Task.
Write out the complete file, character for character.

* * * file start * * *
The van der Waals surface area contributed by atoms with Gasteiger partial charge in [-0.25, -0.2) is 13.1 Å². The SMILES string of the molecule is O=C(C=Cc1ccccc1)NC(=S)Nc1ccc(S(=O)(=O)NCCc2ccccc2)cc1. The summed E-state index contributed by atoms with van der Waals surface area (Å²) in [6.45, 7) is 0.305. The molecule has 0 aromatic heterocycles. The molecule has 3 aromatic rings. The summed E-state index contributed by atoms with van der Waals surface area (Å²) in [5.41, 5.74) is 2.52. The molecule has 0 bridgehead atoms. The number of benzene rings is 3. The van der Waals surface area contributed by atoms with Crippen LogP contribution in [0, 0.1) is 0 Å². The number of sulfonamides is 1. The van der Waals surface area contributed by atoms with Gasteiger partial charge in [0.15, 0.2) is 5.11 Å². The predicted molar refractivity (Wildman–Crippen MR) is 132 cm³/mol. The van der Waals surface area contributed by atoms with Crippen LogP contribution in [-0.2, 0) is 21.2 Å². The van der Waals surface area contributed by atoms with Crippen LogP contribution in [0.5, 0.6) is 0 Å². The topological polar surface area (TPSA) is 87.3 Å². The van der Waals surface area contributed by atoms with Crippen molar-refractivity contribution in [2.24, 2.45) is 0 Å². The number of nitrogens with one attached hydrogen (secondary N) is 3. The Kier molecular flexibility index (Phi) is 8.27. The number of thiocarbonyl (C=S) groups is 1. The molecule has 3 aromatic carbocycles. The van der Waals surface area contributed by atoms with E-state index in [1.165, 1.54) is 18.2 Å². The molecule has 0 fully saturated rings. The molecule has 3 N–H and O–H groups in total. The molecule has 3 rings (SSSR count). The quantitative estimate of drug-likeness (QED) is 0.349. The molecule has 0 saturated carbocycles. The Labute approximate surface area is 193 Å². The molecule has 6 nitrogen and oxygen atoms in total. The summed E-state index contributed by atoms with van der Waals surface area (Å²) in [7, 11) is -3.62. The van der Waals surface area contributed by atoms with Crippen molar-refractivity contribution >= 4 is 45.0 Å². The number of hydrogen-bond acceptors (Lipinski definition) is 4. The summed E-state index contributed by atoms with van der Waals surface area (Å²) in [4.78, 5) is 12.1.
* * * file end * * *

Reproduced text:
The van der Waals surface area contributed by atoms with Gasteiger partial charge in [-0.25, -0.2) is 13.1 Å². The SMILES string of the molecule is O=C(C=Cc1ccccc1)NC(=S)Nc1ccc(S(=O)(=O)NCCc2ccccc2)cc1. The summed E-state index contributed by atoms with van der Waals surface area (Å²) in [6.45, 7) is 0.305. The molecule has 0 aromatic heterocycles. The molecule has 3 aromatic rings. The summed E-state index contributed by atoms with van der Waals surface area (Å²) in [5.41, 5.74) is 2.52. The molecule has 0 bridgehead atoms. The number of benzene rings is 3. The van der Waals surface area contributed by atoms with Crippen LogP contribution in [0, 0.1) is 0 Å². The number of sulfonamides is 1. The van der Waals surface area contributed by atoms with Gasteiger partial charge in [0.15, 0.2) is 5.11 Å². The predicted molar refractivity (Wildman–Crippen MR) is 132 cm³/mol. The van der Waals surface area contributed by atoms with Crippen LogP contribution in [-0.2, 0) is 21.2 Å². The van der Waals surface area contributed by atoms with Crippen LogP contribution in [0.5, 0.6) is 0 Å². The topological polar surface area (TPSA) is 87.3 Å². The van der Waals surface area contributed by atoms with Crippen molar-refractivity contribution in [2.24, 2.45) is 0 Å². The number of nitrogens with one attached hydrogen (secondary N) is 3. The Kier molecular flexibility index (Phi) is 8.27. The number of thiocarbonyl (C=S) groups is 1. The molecule has 3 aromatic carbocycles. The van der Waals surface area contributed by atoms with E-state index in [1.165, 1.54) is 18.2 Å². The molecule has 0 fully saturated rings. The molecule has 3 N–H and O–H groups in total. The molecule has 3 rings (SSSR count). The quantitative estimate of drug-likeness (QED) is 0.349. The molecule has 0 saturated carbocycles. The Labute approximate surface area is 193 Å². The molecule has 6 nitrogen and oxygen atoms in total. The summed E-state index contributed by atoms with van der Waals surface area (Å²) in [7, 11) is -3.62. The van der Waals surface area contributed by atoms with Crippen molar-refractivity contribution >= 4 is 45.0 Å². The number of hydrogen-bond acceptors (Lipinski definition) is 4. The summed E-state index contributed by atoms with van der Waals surface area (Å²) in [4.78, 5) is 12.1.